By this method, the hacker(s) can begin to create a patchwork of communications between various users and organisations. It has been indicated that these hacking attempts originated from Jinan, the capital of Shandong province. While there is no direct evidence that the hackers are located in Jinan or are in the pay of the Chinese government, the dedication of the attacks and their highly targeted nature eliminates direct financial gain as a motive. Technology watchers haven’t ruled out the possibility of the attack being state-sponsored.

However, it should be noted that the main reason that the Gmail accounts were selected in the first place is that they were thought to have contained some useful information related to the users work. Though we don’t know the identity of the users, it has been suggested that elements within the White House and Senate have been users plus South Korean government officials.

It is a fact that many White house officials choose to use external email accounts rather than the government approved ones for certain emails. The users are aware that government emails are archived and my be the subject of later legal actions, investigations or being placed in public archives. For this reason, they have chosen to use Gmail addresses for certain subjects or contacts. This happened during the Bush presidency too so that many subjects are absent from official correspondence.

What does this mean for your business or organisation? We are all prone to hacking attempts though mainly for commercial gain for scammers seeking bank account numbers, credit cards, passwords etc.

You need to brief email users as to the perils of `spear phishing’ attacks and the spoofing of addresses. One negligent click on a smart phone could expose company details to the outside world.

And what are your corporate policies on people using Gmail, Yahoo etc accounts for business or organisation communications? Is this acceptable? What happens when a smart phone is lost or the user leaves the business? Those email may be lost with no auditable trace of what was agreed with clients, customers etc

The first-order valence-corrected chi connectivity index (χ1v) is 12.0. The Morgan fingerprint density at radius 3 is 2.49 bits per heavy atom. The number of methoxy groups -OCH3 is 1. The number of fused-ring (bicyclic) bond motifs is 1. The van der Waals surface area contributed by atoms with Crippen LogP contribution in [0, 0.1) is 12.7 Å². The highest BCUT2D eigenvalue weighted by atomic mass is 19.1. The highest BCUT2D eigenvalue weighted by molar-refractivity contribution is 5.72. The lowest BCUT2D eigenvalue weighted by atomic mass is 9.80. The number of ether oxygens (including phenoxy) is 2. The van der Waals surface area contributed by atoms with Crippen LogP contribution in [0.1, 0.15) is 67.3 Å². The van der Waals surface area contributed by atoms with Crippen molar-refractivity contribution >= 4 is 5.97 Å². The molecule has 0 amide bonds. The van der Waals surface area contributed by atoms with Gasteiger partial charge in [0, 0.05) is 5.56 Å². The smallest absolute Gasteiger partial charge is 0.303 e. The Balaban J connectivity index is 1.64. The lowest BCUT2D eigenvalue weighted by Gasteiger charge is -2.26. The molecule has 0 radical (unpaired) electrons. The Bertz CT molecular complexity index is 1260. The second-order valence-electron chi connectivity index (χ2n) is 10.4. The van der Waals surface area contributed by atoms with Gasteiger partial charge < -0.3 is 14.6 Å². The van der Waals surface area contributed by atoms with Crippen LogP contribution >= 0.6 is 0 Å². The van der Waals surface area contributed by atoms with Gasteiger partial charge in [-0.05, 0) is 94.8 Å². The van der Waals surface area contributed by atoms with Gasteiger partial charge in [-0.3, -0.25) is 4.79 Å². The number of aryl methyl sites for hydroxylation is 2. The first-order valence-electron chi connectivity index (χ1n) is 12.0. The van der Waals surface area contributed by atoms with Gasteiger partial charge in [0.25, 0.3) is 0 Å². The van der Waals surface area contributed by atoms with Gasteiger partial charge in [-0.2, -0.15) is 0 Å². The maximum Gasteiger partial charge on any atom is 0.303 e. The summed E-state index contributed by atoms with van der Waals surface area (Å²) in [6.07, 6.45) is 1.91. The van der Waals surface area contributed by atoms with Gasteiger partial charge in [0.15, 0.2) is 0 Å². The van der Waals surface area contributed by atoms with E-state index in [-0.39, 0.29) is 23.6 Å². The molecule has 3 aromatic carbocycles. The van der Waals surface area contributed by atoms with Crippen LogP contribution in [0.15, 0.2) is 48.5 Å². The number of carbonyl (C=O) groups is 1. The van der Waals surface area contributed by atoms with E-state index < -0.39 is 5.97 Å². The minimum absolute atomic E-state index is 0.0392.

It’s not just the White House that needs to review policy and security – these hackers may be targeting you.

Do you need to know more about our services and how Regents can assist you with computer forensics and data recovery? Simply go to our Contact Us page for our phone numbers or else send an email to contactus@regentsriskadvisory.com with your contact details and we will respond at once.

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Securing smartphones data

Recent sales figures indicating that worldwide sales for smartphones will increase by 60% and top half a billion units in 2011 confirms what most people already knew; smartphones are no longer just for top executives or city hopping businesspeople.

Smartphones – notably the iPhone and those running the Android OS – allow a user to check multiple email accounts, browse the web, track appointments, record video and voice, use the GPS function, online banking, tinker with a host of free Aps and, oh, make phone calls.

This means that smartphones now hold intricate data about the user of the phone; details of their emails, web surfing history, calls made to and from the phone, SMS messages sent and received, where the phone may have travelled just for starters. Most of this information may be unique to the user but much of it belongs to the company or organisation that the phone belongs to. In the event that the phone is lost or stolen, this creates a serious security issue should it fall into the wrong hands.